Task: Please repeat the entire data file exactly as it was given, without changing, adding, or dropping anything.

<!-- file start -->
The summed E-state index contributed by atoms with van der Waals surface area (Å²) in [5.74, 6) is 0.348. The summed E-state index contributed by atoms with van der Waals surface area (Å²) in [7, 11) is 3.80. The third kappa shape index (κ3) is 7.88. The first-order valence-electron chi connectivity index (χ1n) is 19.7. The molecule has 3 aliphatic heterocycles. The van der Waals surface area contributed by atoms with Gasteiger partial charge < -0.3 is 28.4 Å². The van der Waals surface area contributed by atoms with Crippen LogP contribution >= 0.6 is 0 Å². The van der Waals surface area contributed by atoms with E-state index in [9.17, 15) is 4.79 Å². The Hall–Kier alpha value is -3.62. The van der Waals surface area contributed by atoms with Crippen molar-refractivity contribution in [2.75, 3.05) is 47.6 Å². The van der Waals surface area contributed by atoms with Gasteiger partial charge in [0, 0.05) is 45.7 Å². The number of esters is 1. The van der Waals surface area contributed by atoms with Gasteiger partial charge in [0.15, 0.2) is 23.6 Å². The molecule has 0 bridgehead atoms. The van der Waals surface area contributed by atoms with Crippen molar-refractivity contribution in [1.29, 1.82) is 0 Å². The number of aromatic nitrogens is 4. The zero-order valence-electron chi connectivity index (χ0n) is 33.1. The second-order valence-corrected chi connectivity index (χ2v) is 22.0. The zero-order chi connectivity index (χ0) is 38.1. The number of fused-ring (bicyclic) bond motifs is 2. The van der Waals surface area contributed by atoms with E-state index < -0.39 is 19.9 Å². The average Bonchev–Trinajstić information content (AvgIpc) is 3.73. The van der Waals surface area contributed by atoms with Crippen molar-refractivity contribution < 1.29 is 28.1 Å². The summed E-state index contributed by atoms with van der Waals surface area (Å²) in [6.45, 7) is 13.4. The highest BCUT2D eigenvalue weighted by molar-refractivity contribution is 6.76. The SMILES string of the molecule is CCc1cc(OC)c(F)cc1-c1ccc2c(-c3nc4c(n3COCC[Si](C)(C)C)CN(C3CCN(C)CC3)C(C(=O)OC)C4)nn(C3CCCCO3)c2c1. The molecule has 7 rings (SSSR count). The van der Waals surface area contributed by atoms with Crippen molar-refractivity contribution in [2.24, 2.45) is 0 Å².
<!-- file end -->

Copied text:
The summed E-state index contributed by atoms with van der Waals surface area (Å²) in [5.74, 6) is 0.348. The summed E-state index contributed by atoms with van der Waals surface area (Å²) in [7, 11) is 3.80. The third kappa shape index (κ3) is 7.88. The first-order valence-electron chi connectivity index (χ1n) is 19.7. The molecule has 3 aliphatic heterocycles. The van der Waals surface area contributed by atoms with Gasteiger partial charge < -0.3 is 28.4 Å². The van der Waals surface area contributed by atoms with Crippen LogP contribution >= 0.6 is 0 Å². The van der Waals surface area contributed by atoms with E-state index in [9.17, 15) is 4.79 Å². The Hall–Kier alpha value is -3.62. The van der Waals surface area contributed by atoms with Crippen molar-refractivity contribution in [2.75, 3.05) is 47.6 Å². The van der Waals surface area contributed by atoms with Gasteiger partial charge in [0, 0.05) is 45.7 Å². The number of esters is 1. The van der Waals surface area contributed by atoms with Gasteiger partial charge in [0.15, 0.2) is 23.6 Å². The molecule has 0 bridgehead atoms. The van der Waals surface area contributed by atoms with Crippen molar-refractivity contribution in [1.29, 1.82) is 0 Å². The number of aromatic nitrogens is 4. The zero-order valence-electron chi connectivity index (χ0n) is 33.1. The second-order valence-corrected chi connectivity index (χ2v) is 22.0. The zero-order chi connectivity index (χ0) is 38.1. The number of fused-ring (bicyclic) bond motifs is 2. The van der Waals surface area contributed by atoms with E-state index < -0.39 is 19.9 Å². The average Bonchev–Trinajstić information content (AvgIpc) is 3.73. The van der Waals surface area contributed by atoms with Crippen molar-refractivity contribution < 1.29 is 28.1 Å². The summed E-state index contributed by atoms with van der Waals surface area (Å²) in [6.45, 7) is 13.4. The highest BCUT2D eigenvalue weighted by molar-refractivity contribution is 6.76. The SMILES string of the molecule is CCc1cc(OC)c(F)cc1-c1ccc2c(-c3nc4c(n3COCC[Si](C)(C)C)CN(C3CCN(C)CC3)C(C(=O)OC)C4)nn(C3CCCCO3)c2c1. The molecule has 7 rings (SSSR count). The van der Waals surface area contributed by atoms with Crippen molar-refractivity contribution in [2.24, 2.45) is 0 Å².